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Rheumatoid Arthritis

→ an autoimmune disease that causes joints to become inflamed and stiff.

What is rheumatoid arthritis?

Rheumatoid arthritis is a disease that affects joints around the body – most commonly the hands, wrists and feet, but also the knees. Unlike osteoarthritis, it is caused by inflammation of the lining of the joints, rather than by wear-and-tear of the cartilage. This lining (or synovium) becomes inflamed because the body’s immune system begins to attack the cells in the lining. Blood flow to the area increases, causing the skin to redden, and a build-up of cells and synovial fluid (the liquid that ordinarily helps to reduce the friction in joints) causes the knee capsule to become swollen and painful. Over time and without treatment, the process can damage and even destroy the joint components. The chief symptoms of rheumatoid arthritis are pain, swelling and stiffness in the joints; other possible symptoms include anaemia (a lack of oxygen-carrying red blood cells), fatigue, a flu-like feeling of illness, and weight loss.

Who does rheumatoid arthritis affect?

More than 400,000 people are thought to be affected by rheumatoid arthritis in the UK. Science does not yet have a clear understanding of what causes the condition, but certain groups are more at risk of contracting it than others. Rheumatoid arthritis does appear to run in families, for example, and on average women are around three times more likely than men to suffer from it. Smokers are also thought to have an increased risk of developing the disease.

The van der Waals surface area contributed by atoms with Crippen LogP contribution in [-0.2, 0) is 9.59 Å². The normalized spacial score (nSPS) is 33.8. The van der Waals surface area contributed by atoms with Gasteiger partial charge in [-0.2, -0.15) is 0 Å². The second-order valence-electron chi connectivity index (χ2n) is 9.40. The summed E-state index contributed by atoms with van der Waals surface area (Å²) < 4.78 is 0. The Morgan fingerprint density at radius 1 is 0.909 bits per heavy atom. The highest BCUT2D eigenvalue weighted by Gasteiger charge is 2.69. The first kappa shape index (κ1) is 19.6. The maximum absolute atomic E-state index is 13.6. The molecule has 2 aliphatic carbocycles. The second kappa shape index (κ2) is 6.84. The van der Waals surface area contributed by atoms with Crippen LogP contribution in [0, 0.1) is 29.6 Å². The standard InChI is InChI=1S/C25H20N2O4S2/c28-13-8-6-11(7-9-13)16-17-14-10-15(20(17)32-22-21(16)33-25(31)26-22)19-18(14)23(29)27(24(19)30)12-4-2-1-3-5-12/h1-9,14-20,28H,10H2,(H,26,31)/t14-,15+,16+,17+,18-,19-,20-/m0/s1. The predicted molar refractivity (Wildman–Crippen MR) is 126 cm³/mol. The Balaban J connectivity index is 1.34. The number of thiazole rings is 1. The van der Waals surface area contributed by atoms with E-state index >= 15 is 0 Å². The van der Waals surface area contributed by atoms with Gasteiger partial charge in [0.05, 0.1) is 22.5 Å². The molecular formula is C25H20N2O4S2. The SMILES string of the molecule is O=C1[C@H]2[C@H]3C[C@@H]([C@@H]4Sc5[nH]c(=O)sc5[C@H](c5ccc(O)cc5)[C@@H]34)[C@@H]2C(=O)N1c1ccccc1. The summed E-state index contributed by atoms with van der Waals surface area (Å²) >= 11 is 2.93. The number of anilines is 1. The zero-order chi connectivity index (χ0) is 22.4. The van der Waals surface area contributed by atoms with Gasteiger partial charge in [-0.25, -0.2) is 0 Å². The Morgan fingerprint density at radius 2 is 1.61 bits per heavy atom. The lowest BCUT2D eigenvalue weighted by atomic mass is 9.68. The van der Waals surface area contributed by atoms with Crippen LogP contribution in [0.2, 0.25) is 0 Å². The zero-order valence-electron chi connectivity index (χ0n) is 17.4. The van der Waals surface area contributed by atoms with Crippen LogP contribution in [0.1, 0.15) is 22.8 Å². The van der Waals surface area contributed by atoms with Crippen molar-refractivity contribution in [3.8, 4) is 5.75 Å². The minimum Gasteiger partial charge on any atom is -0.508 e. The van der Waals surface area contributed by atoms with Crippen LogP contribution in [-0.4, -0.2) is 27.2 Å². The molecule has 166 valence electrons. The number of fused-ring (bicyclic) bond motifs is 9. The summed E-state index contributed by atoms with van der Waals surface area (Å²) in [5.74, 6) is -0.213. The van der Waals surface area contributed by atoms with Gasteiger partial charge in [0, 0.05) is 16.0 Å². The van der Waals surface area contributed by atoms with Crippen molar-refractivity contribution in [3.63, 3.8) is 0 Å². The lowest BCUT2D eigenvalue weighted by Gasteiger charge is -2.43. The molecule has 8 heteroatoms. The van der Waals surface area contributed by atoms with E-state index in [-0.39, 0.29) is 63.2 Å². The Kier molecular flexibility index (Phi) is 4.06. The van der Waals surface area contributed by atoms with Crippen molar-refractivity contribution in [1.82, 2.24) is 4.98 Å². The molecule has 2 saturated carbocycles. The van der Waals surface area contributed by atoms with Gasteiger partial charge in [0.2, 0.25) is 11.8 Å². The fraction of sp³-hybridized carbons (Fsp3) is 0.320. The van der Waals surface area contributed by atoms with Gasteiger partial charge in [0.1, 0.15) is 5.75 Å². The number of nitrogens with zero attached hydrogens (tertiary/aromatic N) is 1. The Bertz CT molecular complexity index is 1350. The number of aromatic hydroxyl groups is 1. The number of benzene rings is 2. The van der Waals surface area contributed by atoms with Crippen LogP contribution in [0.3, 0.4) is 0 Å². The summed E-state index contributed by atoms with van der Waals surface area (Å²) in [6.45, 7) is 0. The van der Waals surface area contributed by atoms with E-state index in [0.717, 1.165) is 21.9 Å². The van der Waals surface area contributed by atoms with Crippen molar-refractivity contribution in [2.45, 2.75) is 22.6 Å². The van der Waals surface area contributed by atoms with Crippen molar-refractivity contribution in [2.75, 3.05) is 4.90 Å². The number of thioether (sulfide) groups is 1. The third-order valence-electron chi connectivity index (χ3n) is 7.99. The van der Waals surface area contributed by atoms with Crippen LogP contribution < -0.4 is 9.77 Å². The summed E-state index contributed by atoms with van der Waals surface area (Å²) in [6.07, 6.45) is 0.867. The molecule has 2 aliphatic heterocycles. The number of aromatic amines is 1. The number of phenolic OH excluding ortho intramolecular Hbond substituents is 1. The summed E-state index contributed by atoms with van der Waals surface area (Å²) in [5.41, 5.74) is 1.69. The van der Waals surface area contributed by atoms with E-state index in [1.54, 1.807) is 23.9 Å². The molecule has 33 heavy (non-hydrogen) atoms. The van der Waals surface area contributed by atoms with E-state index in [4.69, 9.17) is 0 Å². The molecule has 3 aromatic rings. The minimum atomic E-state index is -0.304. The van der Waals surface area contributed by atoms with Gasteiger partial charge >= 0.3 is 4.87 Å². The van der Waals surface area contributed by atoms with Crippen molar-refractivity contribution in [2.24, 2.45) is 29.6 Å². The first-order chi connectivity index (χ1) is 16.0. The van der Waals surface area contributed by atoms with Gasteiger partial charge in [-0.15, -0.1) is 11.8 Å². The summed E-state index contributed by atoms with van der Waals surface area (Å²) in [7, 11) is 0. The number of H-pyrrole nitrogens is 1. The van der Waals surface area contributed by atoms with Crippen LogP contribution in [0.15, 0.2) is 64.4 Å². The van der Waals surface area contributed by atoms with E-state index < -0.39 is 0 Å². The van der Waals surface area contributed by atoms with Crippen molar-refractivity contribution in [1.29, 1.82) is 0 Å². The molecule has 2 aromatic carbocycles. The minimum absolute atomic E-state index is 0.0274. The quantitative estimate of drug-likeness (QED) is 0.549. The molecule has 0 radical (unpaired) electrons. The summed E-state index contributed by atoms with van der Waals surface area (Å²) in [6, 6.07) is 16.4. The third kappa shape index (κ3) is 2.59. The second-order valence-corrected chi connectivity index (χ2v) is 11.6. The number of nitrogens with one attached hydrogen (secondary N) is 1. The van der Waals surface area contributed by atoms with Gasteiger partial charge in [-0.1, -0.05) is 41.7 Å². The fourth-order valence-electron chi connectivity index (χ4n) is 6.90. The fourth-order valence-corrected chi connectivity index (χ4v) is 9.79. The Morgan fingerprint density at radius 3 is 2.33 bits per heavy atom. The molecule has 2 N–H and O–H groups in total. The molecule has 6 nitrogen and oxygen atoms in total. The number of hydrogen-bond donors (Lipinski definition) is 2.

How is it diagnosed?

There is no single and conclusive test for rheumatoid arthritis, so diagnosis starts with a physical examination by a doctor (to check for swelling, for example) and an analysis of all symptoms, not merely the ones affecting the knees. You may also be asked to take a blood test; tests for inflammation such as C-reactive protein (CRP) and erythrocyte sedimentation rate (ESR) can help to diagnose the condition, as can a test for an antibody known as rheumatoid factor (although this test is not always conclusive). In addition, you may be asked to go for an x-ray, ultrasound or MRI scan.

What happens next?

There is currently no cure for rheumatoid arthritis, so treatment focuses on managing and slowing the progression of the disease, and on reducing inflammation in the joints. Three core types of treatment are available: medication (such as anti-inflammatory medicines and disease-modifying anti-rheumatic drugs), physical therapies (such as strength-building exercises), and surgery. Surgical treatments can involve pain reduction, repair of damaged joints and correction of deformities. The types of procedure range from arthroscopy (keyhole surgery) to knee joint replacement.